Today was a perfect late winter/early spring day—mainly sunny with a few clouds and not that much of a breeze, with the temperatures in the mid fifties.
Since it was only partly cloudy–the clouds were more wispy today. Though there were some of the more fatter clouds, but I was more in the mood to take pictures of the wispy clouds. If I had to guess the type of cloud, I would have to go with the cirrus clouds, since it does look a little like a horse’s tail.
One thing I’ve noticed with doing a walk at any other time other than dawn, the odds of seeing a great blue heron is usually pretty slim. I know in part its due to their hunting (they do change locations during the day), but also it is due to the amount of traffic at the lake–when it is really crowded I don’t see any, when it is moderately crowded I may see one or two (like I did today–though I think it was the same one that I saw twice).
There were also numerous turtles out sunning themselves on the different branches throughout the park. I managed to get pictures of at least four different groups of turtles as I walked around the lake (I do know that later in the day is better timing to see the reptiles and amphibians at the lake). I’m still hoping that at some point this year that I can see the beaver(s) at the lake–you can tell that they are around, but so far I haven’t seen them.
There are also red-wing blackbirds coming back into the area. The robins are migrating through, and I think the double-crested cormorants are also migrating back through as well. The gulls and terns are gathering as well to head back towards their summer habitats. I’m hoping this spring to get a picture of the white pelicans as they make a brief stopover at Boomer Lake.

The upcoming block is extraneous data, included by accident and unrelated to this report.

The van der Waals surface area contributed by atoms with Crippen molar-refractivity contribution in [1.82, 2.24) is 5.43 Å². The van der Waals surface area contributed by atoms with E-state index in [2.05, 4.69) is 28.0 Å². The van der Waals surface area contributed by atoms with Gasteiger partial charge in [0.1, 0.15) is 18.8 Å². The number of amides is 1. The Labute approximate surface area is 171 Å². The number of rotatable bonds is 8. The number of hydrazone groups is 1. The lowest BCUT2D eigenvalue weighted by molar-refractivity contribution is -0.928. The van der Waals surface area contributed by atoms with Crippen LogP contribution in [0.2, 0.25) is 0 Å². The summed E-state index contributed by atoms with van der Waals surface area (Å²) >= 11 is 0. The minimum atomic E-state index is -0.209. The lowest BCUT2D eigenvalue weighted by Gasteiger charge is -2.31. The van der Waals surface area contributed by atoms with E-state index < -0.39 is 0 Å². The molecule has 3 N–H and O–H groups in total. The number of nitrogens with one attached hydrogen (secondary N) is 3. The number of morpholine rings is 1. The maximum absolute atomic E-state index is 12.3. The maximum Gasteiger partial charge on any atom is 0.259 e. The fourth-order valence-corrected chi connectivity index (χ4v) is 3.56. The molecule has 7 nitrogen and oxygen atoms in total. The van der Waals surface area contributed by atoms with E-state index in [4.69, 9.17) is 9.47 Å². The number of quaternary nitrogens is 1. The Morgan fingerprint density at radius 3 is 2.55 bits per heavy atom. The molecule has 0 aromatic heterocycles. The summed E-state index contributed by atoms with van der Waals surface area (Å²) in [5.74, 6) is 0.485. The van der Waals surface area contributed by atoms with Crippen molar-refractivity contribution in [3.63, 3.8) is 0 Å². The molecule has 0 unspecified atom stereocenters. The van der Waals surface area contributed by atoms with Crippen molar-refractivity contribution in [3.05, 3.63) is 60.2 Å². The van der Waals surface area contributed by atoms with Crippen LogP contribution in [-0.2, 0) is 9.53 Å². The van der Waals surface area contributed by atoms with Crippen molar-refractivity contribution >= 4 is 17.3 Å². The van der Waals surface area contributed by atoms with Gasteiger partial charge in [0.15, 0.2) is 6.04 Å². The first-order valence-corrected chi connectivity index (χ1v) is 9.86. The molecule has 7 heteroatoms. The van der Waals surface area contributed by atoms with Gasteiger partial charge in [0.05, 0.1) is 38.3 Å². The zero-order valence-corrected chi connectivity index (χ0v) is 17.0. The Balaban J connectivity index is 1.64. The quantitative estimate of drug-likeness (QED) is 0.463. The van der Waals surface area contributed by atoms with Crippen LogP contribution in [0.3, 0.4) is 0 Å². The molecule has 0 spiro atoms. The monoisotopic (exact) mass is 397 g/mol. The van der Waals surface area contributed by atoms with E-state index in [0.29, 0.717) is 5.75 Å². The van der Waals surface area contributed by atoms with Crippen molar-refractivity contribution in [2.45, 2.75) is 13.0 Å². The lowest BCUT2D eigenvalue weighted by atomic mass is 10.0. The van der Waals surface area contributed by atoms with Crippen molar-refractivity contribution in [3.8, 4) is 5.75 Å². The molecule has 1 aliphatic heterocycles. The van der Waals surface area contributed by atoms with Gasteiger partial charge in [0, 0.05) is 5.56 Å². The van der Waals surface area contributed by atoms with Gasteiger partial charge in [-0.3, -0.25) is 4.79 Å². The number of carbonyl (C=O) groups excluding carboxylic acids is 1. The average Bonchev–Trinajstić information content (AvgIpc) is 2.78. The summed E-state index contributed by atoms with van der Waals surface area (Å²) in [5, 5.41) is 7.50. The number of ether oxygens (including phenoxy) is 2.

Note: The references listed at the bottom of the post will take you to two different birding websites (allaboutbirds and audubon). While some of the facts may be general knowledge–I decided to play it safe and add in the reference links.
So today’s photograph comes from my walk to the student union during my lunch break. I kept hearing a unusual bird call, and when I was going past the cedar tree I looked back, and saw the mockingbird sitting on one of the branches singing. I find these birds fascinating in their ability to mimic (or mock) other birds, insects, amphibians, and other sounds (we once had some mockingbirds around our house that could mock our dog’s cough).
So what are some cool facts about mockingbirds?
are medium size songbirds (so they’re the same size as a robin). Their bills
are long and thin with a slightly downward curve. When they’re flying their
tail seems to be long, but that is an optical illusion since their wings are
more broad and rounded.
Their diet consists of berries (mainly in fall and winter), and insects. They like to eat grasshoppers, caterpillars, ants, wasps, spiders, earthworms, snails, rollipollies, and if they are really adventurous—crayfish.
very territorial and will attack others that venture to close to their nests
during mating/nesting season.
two to three broods a year (and that ranges from 2-6 eggs, with the average
being 3-4). Both parents will feed and protect the young.
Use to be
considered a target for pet trade from the 1700s to the early 1900s.
states that the mockingbird probably isn’t spotted in includes: Washington,
Oregon, Idaho, Montana, North & South Dakota, Minnesota, & Wisconsin
(though it might be seen in the very southern parts of the state). It is found
in the far southeastern tip of Wyoming and parts of southern Maine.